It is difficult to determine which songs stand out on the album; as you listen you realise that this is a concept album, one that cannot be understood without dwelling on his impeccable ability to tell his own story. His style of storytelling provides an impressive reconstruction of a life and its most structural elements: friends, family, feelings, neighbourhood, context, awareness of the passing years.... Some of his lyrics are at once reflective and relentless, poetic and foreboding, a path between the imaginary and the spoken word: “I watch your hair blend in with the sky, Evelene. You don’t need a man to have a good night” from Evelene; “Kids were mean, middle school was cruel, but I had good friends and I read good books” from 2005; “I got a new name (name, name), the same face, I'm just losing old friends (…) I don’t know who I am” from Bubblegum; or “I hope the kids we raise are ambitious don’t play it safe, have a lot to say live a long life and get paid” from Kids.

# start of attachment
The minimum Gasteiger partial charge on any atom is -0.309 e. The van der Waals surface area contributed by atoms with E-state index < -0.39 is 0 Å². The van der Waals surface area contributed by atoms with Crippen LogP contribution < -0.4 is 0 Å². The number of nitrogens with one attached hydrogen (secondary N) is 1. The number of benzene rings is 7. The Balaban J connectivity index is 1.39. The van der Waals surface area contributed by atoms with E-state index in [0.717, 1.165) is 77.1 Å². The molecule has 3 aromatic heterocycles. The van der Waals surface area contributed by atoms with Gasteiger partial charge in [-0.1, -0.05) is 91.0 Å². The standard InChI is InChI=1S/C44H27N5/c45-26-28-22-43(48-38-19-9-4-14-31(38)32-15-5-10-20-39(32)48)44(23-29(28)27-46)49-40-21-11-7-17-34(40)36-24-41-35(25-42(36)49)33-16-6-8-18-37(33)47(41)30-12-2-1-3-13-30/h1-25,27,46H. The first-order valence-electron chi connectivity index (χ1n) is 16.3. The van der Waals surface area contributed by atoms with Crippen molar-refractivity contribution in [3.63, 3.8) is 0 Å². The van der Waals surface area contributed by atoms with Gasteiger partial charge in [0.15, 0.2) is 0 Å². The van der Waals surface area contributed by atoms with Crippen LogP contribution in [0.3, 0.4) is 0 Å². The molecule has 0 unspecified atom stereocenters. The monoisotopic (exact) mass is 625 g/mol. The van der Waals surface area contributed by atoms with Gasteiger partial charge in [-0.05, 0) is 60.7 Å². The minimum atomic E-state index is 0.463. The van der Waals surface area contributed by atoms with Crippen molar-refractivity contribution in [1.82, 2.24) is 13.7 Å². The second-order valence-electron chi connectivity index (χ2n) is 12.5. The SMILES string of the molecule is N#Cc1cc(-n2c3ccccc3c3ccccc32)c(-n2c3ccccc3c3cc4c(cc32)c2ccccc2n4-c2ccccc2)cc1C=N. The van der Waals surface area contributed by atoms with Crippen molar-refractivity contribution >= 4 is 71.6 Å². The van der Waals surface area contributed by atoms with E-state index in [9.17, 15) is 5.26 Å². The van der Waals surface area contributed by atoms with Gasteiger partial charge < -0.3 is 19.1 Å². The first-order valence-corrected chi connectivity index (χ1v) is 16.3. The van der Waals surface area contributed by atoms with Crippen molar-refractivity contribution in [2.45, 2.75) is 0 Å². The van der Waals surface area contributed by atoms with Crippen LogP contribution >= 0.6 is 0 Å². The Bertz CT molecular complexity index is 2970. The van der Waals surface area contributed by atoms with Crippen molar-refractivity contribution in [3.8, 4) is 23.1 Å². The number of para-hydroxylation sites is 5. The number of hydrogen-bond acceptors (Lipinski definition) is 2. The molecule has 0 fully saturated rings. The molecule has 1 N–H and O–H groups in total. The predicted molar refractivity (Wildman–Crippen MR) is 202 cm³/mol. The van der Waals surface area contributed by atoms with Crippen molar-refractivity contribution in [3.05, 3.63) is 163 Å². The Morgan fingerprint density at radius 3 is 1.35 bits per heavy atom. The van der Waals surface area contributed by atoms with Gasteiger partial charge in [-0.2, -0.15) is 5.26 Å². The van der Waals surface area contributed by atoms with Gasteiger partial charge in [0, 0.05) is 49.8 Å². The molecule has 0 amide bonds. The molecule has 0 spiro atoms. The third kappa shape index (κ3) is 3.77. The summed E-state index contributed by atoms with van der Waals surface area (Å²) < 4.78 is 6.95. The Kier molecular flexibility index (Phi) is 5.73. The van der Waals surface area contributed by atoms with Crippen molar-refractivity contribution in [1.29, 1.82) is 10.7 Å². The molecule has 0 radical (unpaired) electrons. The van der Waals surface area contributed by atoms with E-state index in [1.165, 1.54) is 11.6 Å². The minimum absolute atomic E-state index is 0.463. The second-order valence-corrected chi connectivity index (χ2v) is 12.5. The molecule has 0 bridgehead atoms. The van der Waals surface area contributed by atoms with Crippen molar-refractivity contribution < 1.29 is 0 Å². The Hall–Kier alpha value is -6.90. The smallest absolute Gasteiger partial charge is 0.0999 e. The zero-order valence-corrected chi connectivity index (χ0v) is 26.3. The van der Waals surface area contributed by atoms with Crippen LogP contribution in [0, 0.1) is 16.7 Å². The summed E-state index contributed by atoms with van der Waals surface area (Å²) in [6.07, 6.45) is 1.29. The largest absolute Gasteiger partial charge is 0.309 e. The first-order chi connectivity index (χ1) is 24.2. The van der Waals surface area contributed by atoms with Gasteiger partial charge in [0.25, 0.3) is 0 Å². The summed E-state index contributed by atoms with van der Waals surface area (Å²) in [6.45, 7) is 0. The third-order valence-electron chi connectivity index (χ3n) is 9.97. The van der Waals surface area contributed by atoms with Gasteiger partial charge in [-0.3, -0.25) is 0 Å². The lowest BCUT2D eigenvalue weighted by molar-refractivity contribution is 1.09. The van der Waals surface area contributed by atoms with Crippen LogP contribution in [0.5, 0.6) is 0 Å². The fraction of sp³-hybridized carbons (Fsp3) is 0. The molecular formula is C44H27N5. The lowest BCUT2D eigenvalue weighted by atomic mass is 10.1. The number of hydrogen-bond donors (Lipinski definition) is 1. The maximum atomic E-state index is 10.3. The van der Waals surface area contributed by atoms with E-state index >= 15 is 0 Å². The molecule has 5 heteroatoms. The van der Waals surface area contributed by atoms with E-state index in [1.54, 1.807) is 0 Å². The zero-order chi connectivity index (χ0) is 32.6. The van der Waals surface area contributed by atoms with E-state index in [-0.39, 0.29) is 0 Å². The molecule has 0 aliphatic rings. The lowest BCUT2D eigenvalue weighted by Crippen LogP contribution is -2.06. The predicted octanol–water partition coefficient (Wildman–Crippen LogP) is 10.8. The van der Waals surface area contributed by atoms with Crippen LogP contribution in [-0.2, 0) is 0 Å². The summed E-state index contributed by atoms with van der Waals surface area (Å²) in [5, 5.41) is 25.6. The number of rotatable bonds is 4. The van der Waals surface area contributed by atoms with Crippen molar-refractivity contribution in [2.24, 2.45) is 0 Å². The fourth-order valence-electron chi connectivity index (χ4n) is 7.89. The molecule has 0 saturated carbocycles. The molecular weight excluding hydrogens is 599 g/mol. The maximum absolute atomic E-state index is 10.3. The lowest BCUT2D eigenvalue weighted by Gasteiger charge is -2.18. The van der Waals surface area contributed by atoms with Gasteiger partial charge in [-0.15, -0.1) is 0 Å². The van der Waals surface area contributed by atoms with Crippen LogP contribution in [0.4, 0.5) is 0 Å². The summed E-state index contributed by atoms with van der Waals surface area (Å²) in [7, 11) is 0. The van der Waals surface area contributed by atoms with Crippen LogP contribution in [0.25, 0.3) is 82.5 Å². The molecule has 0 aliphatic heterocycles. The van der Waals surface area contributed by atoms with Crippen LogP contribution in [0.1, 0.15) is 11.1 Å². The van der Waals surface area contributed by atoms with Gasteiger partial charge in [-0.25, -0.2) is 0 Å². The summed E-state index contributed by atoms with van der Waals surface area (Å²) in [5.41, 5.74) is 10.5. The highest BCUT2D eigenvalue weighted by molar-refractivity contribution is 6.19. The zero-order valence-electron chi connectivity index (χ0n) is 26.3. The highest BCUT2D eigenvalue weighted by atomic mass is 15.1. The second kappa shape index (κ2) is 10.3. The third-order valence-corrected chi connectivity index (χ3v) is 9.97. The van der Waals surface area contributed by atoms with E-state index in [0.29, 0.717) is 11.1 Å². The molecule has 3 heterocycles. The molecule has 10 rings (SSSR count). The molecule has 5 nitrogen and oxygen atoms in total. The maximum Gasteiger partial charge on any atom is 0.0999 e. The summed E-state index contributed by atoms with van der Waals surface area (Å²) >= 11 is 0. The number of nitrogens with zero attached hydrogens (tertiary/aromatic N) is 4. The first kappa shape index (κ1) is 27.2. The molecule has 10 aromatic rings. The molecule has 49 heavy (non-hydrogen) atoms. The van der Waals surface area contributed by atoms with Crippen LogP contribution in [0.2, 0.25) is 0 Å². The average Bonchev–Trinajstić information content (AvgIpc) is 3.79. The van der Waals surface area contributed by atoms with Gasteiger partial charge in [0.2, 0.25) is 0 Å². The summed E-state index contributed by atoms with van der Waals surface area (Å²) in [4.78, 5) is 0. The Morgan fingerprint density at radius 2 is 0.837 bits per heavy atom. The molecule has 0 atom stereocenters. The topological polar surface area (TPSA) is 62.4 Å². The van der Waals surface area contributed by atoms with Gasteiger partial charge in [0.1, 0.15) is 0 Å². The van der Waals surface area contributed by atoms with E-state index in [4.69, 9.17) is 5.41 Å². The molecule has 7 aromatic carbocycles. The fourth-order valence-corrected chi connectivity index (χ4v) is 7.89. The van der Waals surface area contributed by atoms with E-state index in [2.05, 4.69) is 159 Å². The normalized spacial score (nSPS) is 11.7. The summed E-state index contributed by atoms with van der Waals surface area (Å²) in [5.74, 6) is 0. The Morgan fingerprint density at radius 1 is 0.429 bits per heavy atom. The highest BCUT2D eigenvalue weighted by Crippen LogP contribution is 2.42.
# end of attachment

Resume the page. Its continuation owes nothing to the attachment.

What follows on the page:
The musical production works with precision, as the instrumentation becomes the appropriate canvas to present his narrative. Perhaps, Bubblegum is the song that best represents his musical realm, and in which Christopherson invites us to discover the different stages of growing up from adolescent to adult. The verses unfold one of the deepest feelings we as human beings come to experience socially; that uncertainty will always be a companion on the journey. Only he makes it hopeful and relatable by providing the adventurous yet comforting conclusion that we will surely stumble upon beautiful and moving music like the one he makes.